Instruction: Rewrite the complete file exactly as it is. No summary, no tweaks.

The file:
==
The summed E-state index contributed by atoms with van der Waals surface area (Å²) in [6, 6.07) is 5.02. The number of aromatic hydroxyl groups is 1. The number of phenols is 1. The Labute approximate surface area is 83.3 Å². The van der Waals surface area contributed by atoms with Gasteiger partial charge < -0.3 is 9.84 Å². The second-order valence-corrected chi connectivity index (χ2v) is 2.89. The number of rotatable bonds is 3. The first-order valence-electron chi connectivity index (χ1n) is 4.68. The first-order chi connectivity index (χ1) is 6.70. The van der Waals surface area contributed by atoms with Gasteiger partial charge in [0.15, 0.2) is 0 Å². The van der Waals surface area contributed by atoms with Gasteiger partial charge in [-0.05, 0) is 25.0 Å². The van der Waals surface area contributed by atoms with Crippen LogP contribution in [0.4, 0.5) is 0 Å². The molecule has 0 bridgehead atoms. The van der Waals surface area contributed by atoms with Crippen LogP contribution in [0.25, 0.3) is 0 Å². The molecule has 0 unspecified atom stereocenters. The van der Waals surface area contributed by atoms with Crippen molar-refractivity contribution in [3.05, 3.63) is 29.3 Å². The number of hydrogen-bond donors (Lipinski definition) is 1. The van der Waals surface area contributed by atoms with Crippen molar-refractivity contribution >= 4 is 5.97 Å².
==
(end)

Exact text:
The summed E-state index contributed by atoms with van der Waals surface area (Å²) in [6, 6.07) is 5.02. The number of aromatic hydroxyl groups is 1. The number of phenols is 1. The Labute approximate surface area is 83.3 Å². The van der Waals surface area contributed by atoms with Gasteiger partial charge < -0.3 is 9.84 Å². The second-order valence-corrected chi connectivity index (χ2v) is 2.89. The number of rotatable bonds is 3. The first-order valence-electron chi connectivity index (χ1n) is 4.68. The first-order chi connectivity index (χ1) is 6.70. The van der Waals surface area contributed by atoms with Gasteiger partial charge in [0.15, 0.2) is 0 Å². The van der Waals surface area contributed by atoms with Gasteiger partial charge in [-0.05, 0) is 25.0 Å². The van der Waals surface area contributed by atoms with Crippen LogP contribution in [0.4, 0.5) is 0 Å². The molecule has 0 bridgehead atoms. The van der Waals surface area contributed by atoms with Crippen LogP contribution in [0.25, 0.3) is 0 Å². The molecule has 0 unspecified atom stereocenters. The van der Waals surface area contributed by atoms with Crippen molar-refractivity contribution in [3.05, 3.63) is 29.3 Å². The number of hydrogen-bond donors (Lipinski definition) is 1. The van der Waals surface area contributed by atoms with Crippen molar-refractivity contribution >= 4 is 5.97 Å².